Placing restrictions on short-term rentals could ease housing supply constraints and reduce upward pressure on rents, effectively helping to alleviate Canada’s housing crisis.

The rise of such platforms, like Airbnb and Vrbo, has had a "significant" impact on both the affordability and availability of housing, as thousands of would-be long-term rental units are instead offered for short-term accommodation.

The revelation is courtesy of a new report from Desjardins' Kari Norman, Economics Document Production Specialist, and Randall Bartlett, Senior Director of Canadian Economics.

The increased popularity of short-term rentals has been driven in part by the fact that investors stand to make substantially more income; in Victoria, for example, the annual revenue for a long-term rental in 2023 was roughly $23,000. For a short-term rental, it was nearly $60,000.

Desjardins Economic Studies

According to data from AirDNA, there were 235,000 unique active short-term rental listings on Airbnb and Vrbo across Canada over the last 12 months. The figure is equivalent to 4.9% of Canada’s long-term rental units, or 1.4% of the total housing stock.

Meanwhile, the national rental vacancy rate was 1.9% in 2022, well below the long-term average of 2.7% and the "balanced" market rate of 3%. As Norman and Bartlett note, when the vacancy rate is above 3%, rents tend to flatten and even fall. When it’s below 3%, rents rise.

"For renters right now, there's a crisis in availability with vacancy rates in most major markets well below the balanced market rate of 3%. There's also a crisis in affordability, with asking rents increasing almost 10% this year," Norman told STOREYS.

The economists delved into a slew of studies conducted around the world — including in New York City, Los Angeles, Barcelona, and Canada — and found that neighbourhoods with a high prevalence of short-term rental listings experience faster rising rents and a lower vacancy rate for long term tenants, Bartlett said.

As such, short-term rentals are "likely contributing to the erosion of housing affordability in Canada and around the world."

To remedy the issue, governments should introduce public policies that would restrict short-term rentals. But, rather than sweeping regulations, such enforcement should be focused on commercial investors who purchase properties to list full-time, rather than homeowners who rent out a spare bedroom in their principal residence or who list their entire home while they’re on vacation themselves. It is only the former group whose actions remove units from the long-term rental market, worsening Canada’s housing crisis.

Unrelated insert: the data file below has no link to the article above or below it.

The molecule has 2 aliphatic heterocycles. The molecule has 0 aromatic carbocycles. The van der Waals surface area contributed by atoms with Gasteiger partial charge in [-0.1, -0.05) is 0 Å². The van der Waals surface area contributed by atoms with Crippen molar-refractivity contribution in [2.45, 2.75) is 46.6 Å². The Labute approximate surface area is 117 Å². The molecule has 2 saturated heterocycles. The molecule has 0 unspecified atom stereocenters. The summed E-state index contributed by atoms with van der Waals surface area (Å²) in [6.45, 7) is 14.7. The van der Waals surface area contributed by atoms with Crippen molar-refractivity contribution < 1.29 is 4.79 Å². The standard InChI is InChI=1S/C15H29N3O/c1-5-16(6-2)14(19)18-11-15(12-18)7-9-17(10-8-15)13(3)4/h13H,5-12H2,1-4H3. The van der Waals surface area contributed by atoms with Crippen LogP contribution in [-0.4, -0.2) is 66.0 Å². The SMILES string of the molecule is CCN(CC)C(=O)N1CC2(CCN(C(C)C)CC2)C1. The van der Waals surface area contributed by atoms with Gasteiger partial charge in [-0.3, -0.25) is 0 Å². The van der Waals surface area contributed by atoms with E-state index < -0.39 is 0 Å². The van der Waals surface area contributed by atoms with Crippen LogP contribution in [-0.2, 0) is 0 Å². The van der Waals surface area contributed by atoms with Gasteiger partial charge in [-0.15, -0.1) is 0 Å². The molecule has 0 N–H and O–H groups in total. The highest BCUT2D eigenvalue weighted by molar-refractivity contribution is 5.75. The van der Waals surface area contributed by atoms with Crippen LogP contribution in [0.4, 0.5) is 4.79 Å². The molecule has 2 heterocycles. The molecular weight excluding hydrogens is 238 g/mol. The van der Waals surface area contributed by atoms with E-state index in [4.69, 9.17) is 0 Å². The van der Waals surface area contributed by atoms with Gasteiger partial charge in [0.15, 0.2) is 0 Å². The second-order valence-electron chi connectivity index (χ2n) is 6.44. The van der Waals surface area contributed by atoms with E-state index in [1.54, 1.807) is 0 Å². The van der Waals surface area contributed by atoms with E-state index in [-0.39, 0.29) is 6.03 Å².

Policies that have been introduced with some success include Toronto requiring short-term rental hosts to obtain a licence and capping the number of days an entire home can be rented out, and Whistler restricting short-term rentals to properties zoned for tourists.

Some Ontario cities have instituted additional taxes for short-term stays, while Quebec, British Columbia, and Alberta collect comparable taxes or levies at the provincial level. However, the economists note that such taxes are unlikely to have a significant impact the housing market, and may actually incentivize governments to permit more short-term rentals.

Similarly, measures introduced in the Fall Economic Statement intended to crack down on illegal short-term rentals, including preventing owners from making income tax deductions on such properties, are no doubt helpful, but are unlikely to “level the playing field” between short and long-term rentals in a meaningful way,

To Bartlett, the measures that really move short term rental units back into the hands of long-term tenants are those that limit short-term rentals to primary residences.

Desjardins Economic Studies

When such a restriction was recently implemented in Vancouver, an estimated 800 housing units were returned to the long-term rental market, the equivalent of roughly three high-rise condos which would have taken years to build. Shortly thereafter, Finance Minister Chrystia Freeland estimated that 30,000 housing units could be added back to the market in Vancouver, Toronto, and Montreal if restrictions on short-term rentals were put in place.

“Restrictions on short term rentals bring units back into long-term housing virtually overnight,” Bartlett told STOREYS.

“Canada is in a housing crisis. There’s no single magic solution that's going to fix everything. It will ultimately be a combination of many things that bring housing into an affordable situation. But [restricting short-term rentals] is one component that can really have an impact quickly. Particularly when it takes such a long time from start to finish to build a new condo, a new rental tower, or a new housing development.”